10. Christmas is coming... Just for fun I took some traditional melodies, some of them from Spain, and did something with them: CAMPANA SOBRE CAMPANA Partitura completa.pdf Hacia Belén va una Burra Partitura completa.pdf FUN FUN FUN Partitura completa.pdf NOCHE DE PAZ Partitura completa.pdf CAMPANA SOBRE CAMPANA - CAMPANA SOBRE CAMPANA (fuga).mp3 Hacia Belén va una Burra - Hacia Belén va una burra rin-rin (fuga).mp3 FUN FUN FUN - FUN FUN FUN.mp3 NOCHE DE PAZ - NOCHE DE PAZ.mp3
  11. TL;DR underneath. When I first learned things about harmony and voice leading, I learned to avoid parallel and direct fifths and octaves, to avoid dissonances, and things like that, because they're against the rules. I reasoned that the rules weren't arbitrary, so they had to be there for a reason; people want their music to be likeable, things that sound bad aren't likeable, therefore, invent rules to keep music from straying into the boundary of bad. But, as everyone knows, one of the first responses to that is, 'But that doesn't sound bad!', and the reply, 'It diminishes the independence
  12. I was wondering about how to start writing a fugue? I understand they are hard to play, so is there a good process? I mean like composing in front of a piano kind of way. Help appreciated!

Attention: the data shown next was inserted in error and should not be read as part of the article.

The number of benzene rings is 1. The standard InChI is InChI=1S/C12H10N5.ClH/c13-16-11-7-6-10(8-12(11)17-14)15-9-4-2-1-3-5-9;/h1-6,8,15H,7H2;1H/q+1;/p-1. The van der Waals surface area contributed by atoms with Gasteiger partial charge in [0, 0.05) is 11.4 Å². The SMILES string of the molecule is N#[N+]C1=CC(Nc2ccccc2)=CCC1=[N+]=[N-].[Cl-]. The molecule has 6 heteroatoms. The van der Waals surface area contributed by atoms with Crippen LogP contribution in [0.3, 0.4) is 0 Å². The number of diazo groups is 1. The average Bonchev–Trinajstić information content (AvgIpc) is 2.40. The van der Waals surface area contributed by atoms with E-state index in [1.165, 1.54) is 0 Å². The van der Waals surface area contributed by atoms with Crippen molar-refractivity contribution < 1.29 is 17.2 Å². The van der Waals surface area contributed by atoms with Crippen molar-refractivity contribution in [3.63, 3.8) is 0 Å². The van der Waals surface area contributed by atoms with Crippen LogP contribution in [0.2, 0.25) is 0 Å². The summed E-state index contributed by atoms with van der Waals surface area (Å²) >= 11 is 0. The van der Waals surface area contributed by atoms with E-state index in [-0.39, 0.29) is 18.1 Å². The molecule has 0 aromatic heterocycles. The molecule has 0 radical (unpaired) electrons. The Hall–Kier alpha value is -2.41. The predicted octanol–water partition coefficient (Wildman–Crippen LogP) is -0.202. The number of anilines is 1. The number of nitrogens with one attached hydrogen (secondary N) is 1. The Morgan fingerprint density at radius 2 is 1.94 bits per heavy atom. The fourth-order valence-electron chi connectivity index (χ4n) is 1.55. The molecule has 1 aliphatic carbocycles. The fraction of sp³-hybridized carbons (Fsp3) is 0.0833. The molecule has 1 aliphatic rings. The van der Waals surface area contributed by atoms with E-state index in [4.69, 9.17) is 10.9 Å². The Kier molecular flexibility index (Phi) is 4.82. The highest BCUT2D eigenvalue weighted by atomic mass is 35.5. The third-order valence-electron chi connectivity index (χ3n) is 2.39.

13. To improve my skills, I am now in the process of writing a set of six small preludes for piano (or any other keyboard instrument with a range of four octaves) with a contrapuntal flavour. Four of them are somewhat finished, and one of them is this prelude in d minor that is planned as number 6 of the set. It has a rather simple structure that in the literature is sometimes described as reminding of simultaneous double fugues, because the main building block is a small subject and an fixed accompaniment in double counterpoint, quasi a countersubject. The subject and countersubject visit in a qu